How to Heal a Bruise is On Sale!

Bruise, bruising, itp, itp bruises, bruising easily, hide a bruise, bruises, bruises cover up, makeup bruises, low platelet count bruise, , ITP books, ITP book, meghan brewster itp, meghan itp, ITP stories, low platelet books, ITP, how to heal a bruise,

Feature image from ITP&ME

Bruise, bruising, itp, itp bruises, bruising easily, hide a bruise, bruises, bruises cover up, makeup bruises, low platelet count bruise, , ITP books, ITP book, meghan brewster itp, meghan itp, ITP stories, low platelet books, ITP, how to heal a bruise,To celebrate ITP Awareness Month, HOW TO HEAL A BRUISE on Sale!

ITP AWARENESS MONTH is a chance for people living with ITP, patients and families to come together, learn more about ITP, reflect on their own health and raise month to support ITP services.

KINDLE EDITION for only $5

HARD COPY EDITION for only $15

You can learn more about How to Heal a Bruise by following this LINK.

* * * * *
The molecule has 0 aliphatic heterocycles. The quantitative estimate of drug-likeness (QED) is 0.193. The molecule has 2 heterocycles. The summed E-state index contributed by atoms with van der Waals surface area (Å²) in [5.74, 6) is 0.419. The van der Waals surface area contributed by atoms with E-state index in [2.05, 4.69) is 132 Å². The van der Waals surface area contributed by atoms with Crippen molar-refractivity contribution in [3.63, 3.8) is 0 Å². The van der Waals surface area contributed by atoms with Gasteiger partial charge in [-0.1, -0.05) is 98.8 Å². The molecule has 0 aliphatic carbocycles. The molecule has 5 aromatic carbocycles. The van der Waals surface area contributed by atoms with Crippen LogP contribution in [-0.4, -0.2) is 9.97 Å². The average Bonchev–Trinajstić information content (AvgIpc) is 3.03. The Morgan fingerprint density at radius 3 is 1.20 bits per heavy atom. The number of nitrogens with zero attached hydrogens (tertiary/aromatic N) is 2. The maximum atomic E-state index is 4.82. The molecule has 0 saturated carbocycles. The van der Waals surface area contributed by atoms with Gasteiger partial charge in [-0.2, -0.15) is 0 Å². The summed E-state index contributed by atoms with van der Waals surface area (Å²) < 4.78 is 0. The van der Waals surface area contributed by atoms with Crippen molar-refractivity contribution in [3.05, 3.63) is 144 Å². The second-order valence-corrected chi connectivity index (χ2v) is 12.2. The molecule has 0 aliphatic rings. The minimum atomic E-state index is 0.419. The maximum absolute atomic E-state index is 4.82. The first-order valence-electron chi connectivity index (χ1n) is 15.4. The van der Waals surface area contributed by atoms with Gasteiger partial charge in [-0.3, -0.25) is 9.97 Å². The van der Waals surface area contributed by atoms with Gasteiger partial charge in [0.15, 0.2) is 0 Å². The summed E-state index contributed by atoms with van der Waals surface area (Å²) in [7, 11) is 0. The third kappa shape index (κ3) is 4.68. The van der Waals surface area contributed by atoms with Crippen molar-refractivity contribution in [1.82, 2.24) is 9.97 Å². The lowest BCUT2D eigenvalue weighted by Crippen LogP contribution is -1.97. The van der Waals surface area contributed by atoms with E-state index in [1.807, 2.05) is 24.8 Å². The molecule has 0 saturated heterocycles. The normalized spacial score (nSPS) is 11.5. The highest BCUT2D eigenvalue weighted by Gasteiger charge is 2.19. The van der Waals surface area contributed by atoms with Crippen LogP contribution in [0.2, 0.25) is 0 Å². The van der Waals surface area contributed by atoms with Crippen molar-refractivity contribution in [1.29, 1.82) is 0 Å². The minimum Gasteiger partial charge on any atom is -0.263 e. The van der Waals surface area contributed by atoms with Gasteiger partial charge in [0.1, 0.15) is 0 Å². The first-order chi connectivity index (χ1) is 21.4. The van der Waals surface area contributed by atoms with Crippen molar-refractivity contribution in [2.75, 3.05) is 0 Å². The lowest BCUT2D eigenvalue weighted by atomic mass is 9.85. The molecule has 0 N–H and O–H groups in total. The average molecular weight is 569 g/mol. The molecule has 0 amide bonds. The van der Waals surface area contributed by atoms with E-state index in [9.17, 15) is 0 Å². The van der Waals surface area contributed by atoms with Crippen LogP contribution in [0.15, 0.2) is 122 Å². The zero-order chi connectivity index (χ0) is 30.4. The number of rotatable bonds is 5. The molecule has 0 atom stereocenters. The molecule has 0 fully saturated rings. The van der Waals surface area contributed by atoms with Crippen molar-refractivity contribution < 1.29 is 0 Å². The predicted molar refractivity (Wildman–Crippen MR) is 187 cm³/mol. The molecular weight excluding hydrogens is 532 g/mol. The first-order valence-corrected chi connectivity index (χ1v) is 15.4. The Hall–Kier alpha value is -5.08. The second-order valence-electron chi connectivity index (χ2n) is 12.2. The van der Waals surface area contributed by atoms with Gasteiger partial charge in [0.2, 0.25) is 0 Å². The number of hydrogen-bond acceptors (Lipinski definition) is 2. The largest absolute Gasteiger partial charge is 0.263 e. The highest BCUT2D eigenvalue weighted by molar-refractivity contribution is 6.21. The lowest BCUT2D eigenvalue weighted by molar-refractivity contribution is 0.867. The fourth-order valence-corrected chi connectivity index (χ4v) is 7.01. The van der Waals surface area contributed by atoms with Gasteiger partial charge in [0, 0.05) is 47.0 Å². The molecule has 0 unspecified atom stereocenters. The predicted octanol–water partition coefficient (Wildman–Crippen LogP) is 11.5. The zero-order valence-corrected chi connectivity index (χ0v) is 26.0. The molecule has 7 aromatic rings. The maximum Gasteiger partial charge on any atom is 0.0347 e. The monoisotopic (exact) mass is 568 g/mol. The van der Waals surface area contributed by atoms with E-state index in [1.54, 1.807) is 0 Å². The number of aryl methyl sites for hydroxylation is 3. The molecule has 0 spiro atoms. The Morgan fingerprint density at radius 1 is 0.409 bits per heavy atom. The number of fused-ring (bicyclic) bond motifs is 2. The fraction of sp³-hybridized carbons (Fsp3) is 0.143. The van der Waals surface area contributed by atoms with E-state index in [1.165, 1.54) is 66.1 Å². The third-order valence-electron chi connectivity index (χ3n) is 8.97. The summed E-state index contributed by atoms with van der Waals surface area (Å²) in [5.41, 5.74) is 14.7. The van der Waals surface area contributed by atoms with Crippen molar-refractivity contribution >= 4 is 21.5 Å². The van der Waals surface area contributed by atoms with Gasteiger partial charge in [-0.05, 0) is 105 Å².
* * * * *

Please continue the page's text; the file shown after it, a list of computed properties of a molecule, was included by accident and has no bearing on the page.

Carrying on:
A Confession From Me; Why I Completely Freaked Out

low Platelets, platelets low, platelet count, what is itp, low platelet counts, itp blood, itp platelets, itp blood disease, itp autoimmune disease, itp blogs, blogs about itp, bleeding disorder

Feature image from ALLABOUTVISION

This morning I had a freak out.  Not a regular kind of ITP freak out, but a full blown monster freakout.

I thought my blood disorder was going really well.  I had been stable and healthy and happy for a long time. I felt like I was in a good place and that I could relax for a little while.  This is probably what made my freak out even worse!  Here’s what happened.

I woke up this morning, I went to the bathroom and I looked in the mirror. In the corner of my right eye was a blown blood vessel, bright and fresh, staining the corner of my eye with blood.

I did not rationally tell myself that people get blown blood vessels in their eye all the time, from sneezing, bending over, coughing, or for no apparent reason.  I did not behave like a person who has lived with ITP for more than 8 years.

I did not behave like a person who started a website about ITP, to help hundreds of patients a month live calmly and peacefully with their ITP.  Oh No!

Instead, I completely freaked out.  I told myself I was going to die; that overnight I’d been bleeding into my brain, I was convinced platelet count was below 10 and there was nothing that could be done to save my poor life.  I was a goner!

I stood there, staring at my bleeding eye.